The firm worked closely with the City to land on the final design. “You see it more in the west tower; you see a step. It was always imagined that it would relate to the adjacent buildings in terms of height and massing and not just be a tall building sitting on its own, but it would gradually relate to the buildings that surround it, he says.
Each tower has three blocks that are twisted to alter views and add a liveliness to the façade. “If the blocks were parallel, you would be looking into each other’s windows. It’s an ensemble over time, which is interesting,” says Gehry. “Take Rockefeller Centre. It’s several buildings and they have a relationship between one another, which creates a place in the sky as well.” The space between the towers is just as important,” adds Nam. “This was a big deal throughout the planning process. Every vantage point changes the towers’ appearance. Sometimes it’s one tower and sometimes you see them both. Most people will see it from the north, so [this way] it’s not a monolith,” says Nam.
It’s the ultimate sculpture carved out of steel and glass. In addition to intensive computational models, several physical maquettes were made over the years at various scales to get the proportions just right, experience the materials first-hand, and play with the light. Eventually, the firm built a life-size 1:1 scale window bay just outside of their Los Angeles office. “We were given 10 inches of façade depth to introduce movement,” says Nam. “The math became so important as it was a far more restricted zone of play but would be more impactful than the one [we did] in New York in terms of shimmer and visual effect on the skyline.”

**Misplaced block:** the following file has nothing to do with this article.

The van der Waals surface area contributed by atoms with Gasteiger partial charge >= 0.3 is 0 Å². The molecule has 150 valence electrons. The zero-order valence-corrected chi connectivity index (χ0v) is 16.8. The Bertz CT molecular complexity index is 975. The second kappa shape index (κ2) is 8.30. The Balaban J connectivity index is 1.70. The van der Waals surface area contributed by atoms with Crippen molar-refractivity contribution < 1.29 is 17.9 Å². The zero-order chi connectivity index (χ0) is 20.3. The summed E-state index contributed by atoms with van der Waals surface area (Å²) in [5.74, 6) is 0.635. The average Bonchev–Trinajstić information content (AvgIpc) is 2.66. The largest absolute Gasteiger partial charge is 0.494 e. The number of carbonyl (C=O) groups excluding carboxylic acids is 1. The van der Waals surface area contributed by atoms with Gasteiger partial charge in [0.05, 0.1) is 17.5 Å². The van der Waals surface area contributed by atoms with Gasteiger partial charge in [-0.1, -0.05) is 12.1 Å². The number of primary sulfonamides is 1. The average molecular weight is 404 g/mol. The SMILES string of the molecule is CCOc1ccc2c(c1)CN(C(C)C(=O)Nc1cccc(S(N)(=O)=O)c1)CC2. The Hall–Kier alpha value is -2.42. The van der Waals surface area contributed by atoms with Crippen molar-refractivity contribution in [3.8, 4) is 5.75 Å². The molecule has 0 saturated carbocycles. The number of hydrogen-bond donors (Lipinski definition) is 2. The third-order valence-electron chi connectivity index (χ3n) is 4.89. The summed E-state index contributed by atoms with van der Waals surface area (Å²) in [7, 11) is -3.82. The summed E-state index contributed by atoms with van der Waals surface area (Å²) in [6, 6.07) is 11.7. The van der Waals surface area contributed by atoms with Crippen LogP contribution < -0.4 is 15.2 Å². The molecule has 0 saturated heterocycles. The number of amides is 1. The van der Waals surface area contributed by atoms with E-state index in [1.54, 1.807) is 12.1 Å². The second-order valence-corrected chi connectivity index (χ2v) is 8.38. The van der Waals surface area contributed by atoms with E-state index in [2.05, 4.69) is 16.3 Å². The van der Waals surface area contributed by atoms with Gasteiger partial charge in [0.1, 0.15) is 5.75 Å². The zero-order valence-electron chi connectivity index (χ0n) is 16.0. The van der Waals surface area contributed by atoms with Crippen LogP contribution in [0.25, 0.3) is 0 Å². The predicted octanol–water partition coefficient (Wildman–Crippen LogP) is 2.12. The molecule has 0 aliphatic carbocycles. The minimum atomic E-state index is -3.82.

The outdoor spaces reinforce Gehry’s keen interest in cultural projects and the idea of the space between the buildings becoming a place, a destination in and of itself. “We have indicated Mirvish Way as a continuous space and have talked to the City about closing it off for festivals. We want to tie it into the John Street cultural corridor. The sidewalks enforce this idea of a place,” says Nam.
Inside, the wow factor will continue with warm and welcoming interiors by Toronto designer Paolo Ferrari and Gehry’s large Group of Seven-inspired ceiling sculpture animating the foyer — a copper assemblage of stylized maple leaves undulating like water. The towers will house 2034 residential units, a hotel, commercial and retail spaces and a new locale for the Ontario College of Art and Design. The first tower (the east one) is set to be completed in 2028. To have a skyline painted with Gehry’s touch is worth the wait. His comments to me on the project are noticeably succinct and sincere. He seems moved by the prospect of its legacy. “I hope it’s enjoyable. If it turns out bad, you can kick me.”
After a decade in the works, the famed architect’s twin towers will tip the scales in his home city.